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Friday the 13th: a bloody day in the arts

Dee Jefferson

Sydney theatre-makers (and PACT alumni) Post in Oedipus Schmoedipus at Belvoir (2014).Photograph: Ellis Parrinder

ICYMI: it’s been a brutal day in the arts. Actually, a brutalweek/month/year. Today was just the latest blood-letting: the Australia Council announced its much anticipated latest round of Four Year Funding grants, which left 65 companies – mostly in the small-to-medium performance sector – defunded for core areas of their operation. Some organisations – including Erskineville’s PACT – are contemplating closing their doors forever as a result of the losses.

Many excellent small companies did get funding – and we’re relieved about those. But it should be noted that many of those organisation who  got funding received a lot less than they needed for their budgets – due to the reduction in Aus Co’s available funding pool by the Government in 2015.

But here are some of the Sydney arts institutions that weren’t successful in their applications for four-year funding (we’ll add more as we hear them):

  • Australian Design Centre (formerly Object)
  • Force Majeure (creators of FBi SMAC award-winner Nothing To Lose, and founded by Kate Champion – who just directed the inaugural production for the National Theatre of Parramatta).
  • Legs on the Wall
  • Mosman Art Gallery
  • PACT Centre for Emerging Artists (whose alumni include Amrita Hepi, comedian and theatre maker Zoe Coombs Marr and the post collective, and regular STC actress Eryn Jean Norvill).
  • Synergy & TaikOz Ltd.

Major inter-state and national losses include Melbourne’s Next Wave festival for emerging and experimental performance, the Emerging Writers Festival, journals Voiceworks and Meanjin, peak bodies Ausdance, National Association for the Visual Arts (NAVA) and Music Australia, and Melbourne companies Theatre Works and Red Stitch.

All these companies have decades-long histories and track records of producing high quality work. They employ artists, they develop talent, and the contribute to an arts sector in which everything is about a ‘trickle-up’ effect. You don’t get freshly-minted theatre, dance or art superstars – they take decades to develop their skills, working from emerging arts sector up to main stages.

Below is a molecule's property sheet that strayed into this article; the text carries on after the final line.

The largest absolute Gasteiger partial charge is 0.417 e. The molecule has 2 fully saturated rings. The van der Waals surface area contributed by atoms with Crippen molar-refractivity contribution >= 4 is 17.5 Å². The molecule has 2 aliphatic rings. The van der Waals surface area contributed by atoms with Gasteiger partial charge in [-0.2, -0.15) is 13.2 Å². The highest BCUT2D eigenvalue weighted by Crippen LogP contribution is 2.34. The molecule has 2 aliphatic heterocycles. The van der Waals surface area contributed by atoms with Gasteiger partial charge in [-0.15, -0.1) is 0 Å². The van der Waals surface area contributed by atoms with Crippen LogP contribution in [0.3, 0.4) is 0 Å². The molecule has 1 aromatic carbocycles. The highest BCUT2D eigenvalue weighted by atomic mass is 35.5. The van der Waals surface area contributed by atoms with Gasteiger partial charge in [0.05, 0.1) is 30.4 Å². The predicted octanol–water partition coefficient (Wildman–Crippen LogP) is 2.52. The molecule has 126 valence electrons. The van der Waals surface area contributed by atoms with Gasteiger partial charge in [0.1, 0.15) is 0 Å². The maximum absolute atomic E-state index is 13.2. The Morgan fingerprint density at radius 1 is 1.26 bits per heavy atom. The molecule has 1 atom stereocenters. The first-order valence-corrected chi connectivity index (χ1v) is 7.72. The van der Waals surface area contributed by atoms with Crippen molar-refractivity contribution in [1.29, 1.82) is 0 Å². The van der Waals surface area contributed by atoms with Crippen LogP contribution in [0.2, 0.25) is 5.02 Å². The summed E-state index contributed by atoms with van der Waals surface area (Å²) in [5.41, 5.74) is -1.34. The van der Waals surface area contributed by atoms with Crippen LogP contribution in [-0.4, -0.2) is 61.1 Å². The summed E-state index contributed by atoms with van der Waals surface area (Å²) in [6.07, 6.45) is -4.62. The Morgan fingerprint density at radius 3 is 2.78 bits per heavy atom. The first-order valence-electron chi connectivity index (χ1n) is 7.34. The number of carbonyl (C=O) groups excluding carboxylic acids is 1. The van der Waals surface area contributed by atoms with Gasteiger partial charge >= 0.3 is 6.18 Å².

In a joint statement today about the funding cuts, the artistic directors of the major theatre companies around Australia (including locals Sydney Theatre Company and Belvoir) acknowledged that they were all personally products of past Australia Council support, whether directly or by way of the small to medium sector where they developed their skills.

They also wrote: The impact will be felt for a long time, and it will be felt everywhere - not just in the communities who have lost arts organisations. It will be felt on every stage in the country, and it will be felt overseas. There will be less variety, less brilliance, less diversity. This is an unprecedented assault on the independence and the viability of the arts in Australia.

Tune in to the ABC tonight at 7pm and 7.30pm for coverage of the Australia Council funding announcement.

Head along to 107 Projects on Saturday May 14 at 7pm to see the next generation of Australian theatre-makers responding to adversity with resilience and creativity, in one of PACT's signature Rapid Response Team performances.

Read more about the consequences of the just-announced funding cuts here:

Deborah Stone for Artshub: 65 arts organisations lose funding

Music critic and author Anwen Crawford for The Monthly: on the effects of losing youth lit journal Voiceworks.

Formerly Music NSW exec and Underbelly Arts Festival director Eliza Sarlos for The Guardian: The arts industry has the right to be angry

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